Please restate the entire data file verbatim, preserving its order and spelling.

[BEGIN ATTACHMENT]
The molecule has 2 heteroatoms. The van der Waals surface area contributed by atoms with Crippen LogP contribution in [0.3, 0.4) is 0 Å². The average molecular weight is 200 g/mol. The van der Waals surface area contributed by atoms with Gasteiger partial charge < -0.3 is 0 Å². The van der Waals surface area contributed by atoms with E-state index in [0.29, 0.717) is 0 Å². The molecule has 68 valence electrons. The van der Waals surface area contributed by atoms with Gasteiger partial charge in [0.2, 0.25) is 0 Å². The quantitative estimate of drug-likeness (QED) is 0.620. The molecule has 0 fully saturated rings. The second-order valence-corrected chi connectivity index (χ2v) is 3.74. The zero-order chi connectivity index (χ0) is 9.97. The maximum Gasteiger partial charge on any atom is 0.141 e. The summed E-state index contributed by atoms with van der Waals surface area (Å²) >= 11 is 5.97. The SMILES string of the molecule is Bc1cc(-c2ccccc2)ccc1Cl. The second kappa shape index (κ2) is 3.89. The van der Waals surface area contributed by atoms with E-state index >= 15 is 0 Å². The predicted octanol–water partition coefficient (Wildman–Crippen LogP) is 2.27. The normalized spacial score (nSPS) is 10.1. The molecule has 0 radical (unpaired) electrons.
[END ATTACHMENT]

The molecule has 2 heteroatoms. The van der Waals surface area contributed by atoms with Crippen LogP contribution in [0.3, 0.4) is 0 Å². The average molecular weight is 200 g/mol. The van der Waals surface area contributed by atoms with Gasteiger partial charge < -0.3 is 0 Å². The van der Waals surface area contributed by atoms with E-state index in [0.29, 0.717) is 0 Å². The molecule has 68 valence electrons. The van der Waals surface area contributed by atoms with Gasteiger partial charge in [0.2, 0.25) is 0 Å². The quantitative estimate of drug-likeness (QED) is 0.620. The molecule has 0 fully saturated rings. The second-order valence-corrected chi connectivity index (χ2v) is 3.74. The zero-order chi connectivity index (χ0) is 9.97. The maximum Gasteiger partial charge on any atom is 0.141 e. The summed E-state index contributed by atoms with van der Waals surface area (Å²) >= 11 is 5.97. The SMILES string of the molecule is Bc1cc(-c2ccccc2)ccc1Cl. The second kappa shape index (κ2) is 3.89. The van der Waals surface area contributed by atoms with E-state index >= 15 is 0 Å². The predicted octanol–water partition coefficient (Wildman–Crippen LogP) is 2.27. The normalized spacial score (nSPS) is 10.1. The molecule has 0 radical (unpaired) electrons.